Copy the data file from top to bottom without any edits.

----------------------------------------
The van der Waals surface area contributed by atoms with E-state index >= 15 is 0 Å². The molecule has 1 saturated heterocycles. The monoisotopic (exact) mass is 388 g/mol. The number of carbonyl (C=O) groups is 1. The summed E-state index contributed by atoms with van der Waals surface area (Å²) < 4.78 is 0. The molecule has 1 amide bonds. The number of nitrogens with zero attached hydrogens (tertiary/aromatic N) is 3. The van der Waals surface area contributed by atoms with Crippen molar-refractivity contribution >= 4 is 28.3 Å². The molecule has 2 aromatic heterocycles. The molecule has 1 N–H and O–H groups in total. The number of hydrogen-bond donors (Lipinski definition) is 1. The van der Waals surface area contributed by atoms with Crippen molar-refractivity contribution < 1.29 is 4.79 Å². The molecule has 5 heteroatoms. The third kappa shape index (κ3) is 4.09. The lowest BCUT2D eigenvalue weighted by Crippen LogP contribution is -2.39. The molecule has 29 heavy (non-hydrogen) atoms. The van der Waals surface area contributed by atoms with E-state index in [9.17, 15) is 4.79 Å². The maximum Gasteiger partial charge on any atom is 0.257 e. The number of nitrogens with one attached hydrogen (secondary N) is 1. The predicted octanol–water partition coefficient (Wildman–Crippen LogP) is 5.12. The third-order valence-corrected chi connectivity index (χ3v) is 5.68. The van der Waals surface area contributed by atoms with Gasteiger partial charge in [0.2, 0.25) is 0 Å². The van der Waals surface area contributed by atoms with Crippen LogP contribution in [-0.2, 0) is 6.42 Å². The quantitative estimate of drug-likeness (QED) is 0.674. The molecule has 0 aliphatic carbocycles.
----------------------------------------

The van der Waals surface area contributed by atoms with E-state index >= 15 is 0 Å². The molecule has 1 saturated heterocycles. The monoisotopic (exact) mass is 388 g/mol. The number of carbonyl (C=O) groups is 1. The summed E-state index contributed by atoms with van der Waals surface area (Å²) < 4.78 is 0. The molecule has 1 amide bonds. The number of nitrogens with zero attached hydrogens (tertiary/aromatic N) is 3. The van der Waals surface area contributed by atoms with Crippen molar-refractivity contribution >= 4 is 28.3 Å². The molecule has 2 aromatic heterocycles. The molecule has 1 N–H and O–H groups in total. The number of hydrogen-bond donors (Lipinski definition) is 1. The van der Waals surface area contributed by atoms with Crippen molar-refractivity contribution < 1.29 is 4.79 Å². The molecule has 5 heteroatoms. The third kappa shape index (κ3) is 4.09. The lowest BCUT2D eigenvalue weighted by Crippen LogP contribution is -2.39. The molecule has 29 heavy (non-hydrogen) atoms. The van der Waals surface area contributed by atoms with E-state index in [9.17, 15) is 4.79 Å². The maximum Gasteiger partial charge on any atom is 0.257 e. The number of nitrogens with one attached hydrogen (secondary N) is 1. The predicted octanol–water partition coefficient (Wildman–Crippen LogP) is 5.12. The third-order valence-corrected chi connectivity index (χ3v) is 5.68. The van der Waals surface area contributed by atoms with Gasteiger partial charge in [0.2, 0.25) is 0 Å². The van der Waals surface area contributed by atoms with Crippen LogP contribution in [-0.2, 0) is 6.42 Å². The quantitative estimate of drug-likeness (QED) is 0.674. The molecule has 0 aliphatic carbocycles.